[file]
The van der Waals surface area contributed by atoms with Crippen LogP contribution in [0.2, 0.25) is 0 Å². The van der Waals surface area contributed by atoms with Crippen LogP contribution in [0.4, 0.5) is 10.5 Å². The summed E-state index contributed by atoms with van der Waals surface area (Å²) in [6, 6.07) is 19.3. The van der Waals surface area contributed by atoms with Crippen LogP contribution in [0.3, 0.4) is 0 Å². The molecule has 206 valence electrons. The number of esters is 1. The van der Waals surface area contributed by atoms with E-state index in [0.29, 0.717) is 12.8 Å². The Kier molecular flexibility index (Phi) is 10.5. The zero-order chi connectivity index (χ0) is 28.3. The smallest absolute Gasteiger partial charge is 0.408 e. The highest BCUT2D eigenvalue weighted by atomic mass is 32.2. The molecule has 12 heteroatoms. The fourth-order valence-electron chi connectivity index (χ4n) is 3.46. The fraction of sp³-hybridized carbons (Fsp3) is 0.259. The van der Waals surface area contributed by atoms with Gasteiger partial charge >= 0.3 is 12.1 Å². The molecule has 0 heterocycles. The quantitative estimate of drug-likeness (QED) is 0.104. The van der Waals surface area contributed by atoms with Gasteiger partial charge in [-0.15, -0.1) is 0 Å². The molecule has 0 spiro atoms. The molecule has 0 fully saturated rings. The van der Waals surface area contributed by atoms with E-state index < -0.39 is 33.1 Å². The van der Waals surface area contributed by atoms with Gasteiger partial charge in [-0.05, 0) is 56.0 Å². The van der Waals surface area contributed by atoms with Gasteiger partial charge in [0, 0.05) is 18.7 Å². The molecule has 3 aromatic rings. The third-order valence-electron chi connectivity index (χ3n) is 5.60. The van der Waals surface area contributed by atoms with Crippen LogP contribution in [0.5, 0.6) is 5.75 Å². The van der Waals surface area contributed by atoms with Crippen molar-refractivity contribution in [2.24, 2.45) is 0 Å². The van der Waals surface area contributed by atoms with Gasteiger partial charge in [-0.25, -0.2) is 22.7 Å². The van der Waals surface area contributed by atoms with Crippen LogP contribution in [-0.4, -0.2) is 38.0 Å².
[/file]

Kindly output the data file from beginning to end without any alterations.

The van der Waals surface area contributed by atoms with Crippen LogP contribution in [0.2, 0.25) is 0 Å². The van der Waals surface area contributed by atoms with Crippen LogP contribution in [0.4, 0.5) is 10.5 Å². The summed E-state index contributed by atoms with van der Waals surface area (Å²) in [6, 6.07) is 19.3. The van der Waals surface area contributed by atoms with Crippen LogP contribution in [0.3, 0.4) is 0 Å². The molecule has 206 valence electrons. The number of esters is 1. The van der Waals surface area contributed by atoms with E-state index in [0.29, 0.717) is 12.8 Å². The Kier molecular flexibility index (Phi) is 10.5. The zero-order chi connectivity index (χ0) is 28.3. The smallest absolute Gasteiger partial charge is 0.408 e. The highest BCUT2D eigenvalue weighted by atomic mass is 32.2. The molecule has 12 heteroatoms. The fourth-order valence-electron chi connectivity index (χ4n) is 3.46. The fraction of sp³-hybridized carbons (Fsp3) is 0.259. The van der Waals surface area contributed by atoms with Gasteiger partial charge >= 0.3 is 12.1 Å². The molecule has 0 heterocycles. The quantitative estimate of drug-likeness (QED) is 0.104. The van der Waals surface area contributed by atoms with Gasteiger partial charge in [-0.15, -0.1) is 0 Å². The molecule has 0 spiro atoms. The molecule has 0 fully saturated rings. The van der Waals surface area contributed by atoms with E-state index < -0.39 is 33.1 Å². The van der Waals surface area contributed by atoms with Gasteiger partial charge in [-0.05, 0) is 56.0 Å². The van der Waals surface area contributed by atoms with Gasteiger partial charge in [0, 0.05) is 18.7 Å². The molecule has 3 aromatic rings. The third-order valence-electron chi connectivity index (χ3n) is 5.60. The van der Waals surface area contributed by atoms with Crippen LogP contribution in [0.5, 0.6) is 5.75 Å². The van der Waals surface area contributed by atoms with Crippen molar-refractivity contribution in [2.24, 2.45) is 0 Å². The van der Waals surface area contributed by atoms with Gasteiger partial charge in [-0.25, -0.2) is 22.7 Å². The van der Waals surface area contributed by atoms with Crippen LogP contribution in [-0.4, -0.2) is 38.0 Å².